These images show the in-between moments of porn

Sophie Ebrard’s photos turn porn on its head in a higher brow take on a scene so often viewed as cheap and dirty

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Sophie Ebrard’s “It’s Just Love”
Photography Sophie Ebrard

“With porn shoots you always see tits, fanny... I mean you never see anything like this. You see the big space in the background…and yeah, you can see the top of the girl’s head but you can’t see fuck all. That one, it’s just….that’s the one that stuck in my mind. That’s why I think they’re awesome.”

A long time before French photographer Sophie Ebrard turned her Amsterdam home into an immersive gallery space, before her project of following a porn director around the world had been painstakingly curated into an exhibition, she thought she’d test out her shots on the biggest critics of all: the performers themselves.

And so it was Loulou Petite, with her disarming smile and unstoppable enthusiasm, who gave that review. No airs. No graces. No holds barred. Chattering away in her bright pink hoodie, she was refreshing, astute and wholly unjaded. Because she’d found someone who could see her industry for what it really is, not just how it’s marketed to the masturbating masses.

Ebrard, the woman behind striking campaigns for brands as diverse as Rolex and Adidas, has always stubbornly made time for her personal projects, a series of visual investigations that have taken her around the world and into some eye-opening situations.

So it stands to reason that it was at a swingers party that she met Gazzman: she, charmingly out of her depth but looking for couples to participate in a project, he, the affable Scottish porn director in his element. The two talked cameras, clicked swiftly, and Sophie landed herself an invitation too good to refuse. A few weeks later, she found herself behind the scenes of his next film on a run-down LA lot, becoming unofficial photographer, psychiatrist and lube holder on the way.

“Ebrard’s photographs attempt to show the whole picture. Not just the deliberate inclusion of the cables, cameras and technical trappings of the locations, but the complex mindsets and sheer humanity of the people involved”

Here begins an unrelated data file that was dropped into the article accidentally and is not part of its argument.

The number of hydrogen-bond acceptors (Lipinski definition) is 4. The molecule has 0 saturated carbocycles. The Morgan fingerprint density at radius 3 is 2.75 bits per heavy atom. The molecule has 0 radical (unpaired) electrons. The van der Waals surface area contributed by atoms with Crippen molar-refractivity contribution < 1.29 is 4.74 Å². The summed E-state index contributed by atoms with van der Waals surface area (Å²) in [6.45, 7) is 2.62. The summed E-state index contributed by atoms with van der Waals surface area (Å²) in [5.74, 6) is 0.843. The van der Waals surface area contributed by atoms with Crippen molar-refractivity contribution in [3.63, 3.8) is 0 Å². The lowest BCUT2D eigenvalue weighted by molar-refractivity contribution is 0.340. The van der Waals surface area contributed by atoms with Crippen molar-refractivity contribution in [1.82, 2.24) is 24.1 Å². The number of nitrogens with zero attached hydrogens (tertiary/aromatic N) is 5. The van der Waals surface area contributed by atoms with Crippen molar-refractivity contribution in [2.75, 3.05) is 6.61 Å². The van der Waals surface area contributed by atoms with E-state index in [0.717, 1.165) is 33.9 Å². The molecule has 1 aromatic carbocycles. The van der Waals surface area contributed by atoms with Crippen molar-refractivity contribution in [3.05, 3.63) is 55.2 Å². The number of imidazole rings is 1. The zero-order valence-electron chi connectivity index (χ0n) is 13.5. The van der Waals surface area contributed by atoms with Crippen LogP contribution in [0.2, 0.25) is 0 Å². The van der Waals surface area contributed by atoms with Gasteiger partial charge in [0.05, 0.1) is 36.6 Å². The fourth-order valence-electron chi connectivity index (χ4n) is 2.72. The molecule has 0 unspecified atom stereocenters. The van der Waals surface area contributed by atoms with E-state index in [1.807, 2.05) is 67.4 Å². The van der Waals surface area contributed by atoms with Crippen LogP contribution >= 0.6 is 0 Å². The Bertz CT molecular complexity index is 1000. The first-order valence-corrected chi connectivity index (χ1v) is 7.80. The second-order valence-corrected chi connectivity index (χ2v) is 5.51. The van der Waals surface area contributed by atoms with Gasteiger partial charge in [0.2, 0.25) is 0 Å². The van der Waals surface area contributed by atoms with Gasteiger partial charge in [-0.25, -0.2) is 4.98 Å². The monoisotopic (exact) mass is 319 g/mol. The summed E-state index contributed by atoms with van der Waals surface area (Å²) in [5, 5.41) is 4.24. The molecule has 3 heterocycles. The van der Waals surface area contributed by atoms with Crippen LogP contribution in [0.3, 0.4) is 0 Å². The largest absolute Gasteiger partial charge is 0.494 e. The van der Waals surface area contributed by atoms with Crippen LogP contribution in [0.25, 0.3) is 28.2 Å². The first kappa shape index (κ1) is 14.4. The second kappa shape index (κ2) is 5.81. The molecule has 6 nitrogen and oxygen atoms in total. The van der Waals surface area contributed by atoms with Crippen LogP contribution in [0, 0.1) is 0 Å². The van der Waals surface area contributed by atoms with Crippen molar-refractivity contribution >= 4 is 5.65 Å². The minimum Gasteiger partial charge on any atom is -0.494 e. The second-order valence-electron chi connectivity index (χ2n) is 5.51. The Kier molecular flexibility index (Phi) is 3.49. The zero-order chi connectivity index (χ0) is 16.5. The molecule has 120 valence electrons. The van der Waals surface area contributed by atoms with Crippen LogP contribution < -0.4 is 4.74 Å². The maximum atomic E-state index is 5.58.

“It’s Just Love” was born, with Ebrard following Gazzman on shoots for four years, her aim to uncover the stories behind the wipe-clean kicks that usually come from pornography. The resulting images, all shot on medium-format analogue film, have very little sexual gratification in them at all: this is porn turned on its head in a blaze of long shots, private moments and elegant composition.

We see the starlet painting her neon toenails on a shiny on-set sofa; the poignant ‘Broken Doll’ tattoo on a forearm entangled in a choreographed threesome; the naked stud ironing his shirt, alone. The images are in turns funny and pointed, sad and human. They might be the opposite of the soft-focus cartoonish glamour that convention dictates, but that’s exactly why the actors are proud to be in these shots: they’re a higher brow take on a scene so often viewed as cheap and dirty. A breath of fresh air in an industry tougher than most.

Porn is a world where friendships wither through infighting and your once doting family sweep your career under the carpet despite your fame and fortune. Where you grow up fast and you can’t turn back. Where CVs don’t exist. And the world treats you as either a novelty act or a dirty little secret.

It’s hard for the actors to move on. And it’s incredibly unfair, considering that porn is now more public and accessible than ever, ripe for discussion around the water cooler for the cool. Its superstars, once hidden away, now grace the pages of hipster magazines and win adulation from the fashion pack, yet society keeps them at a safe distance in their pixelated cages: they’re great to watch, as long as they don’t get too close. And as long as your girlfriend doesn’t catch you.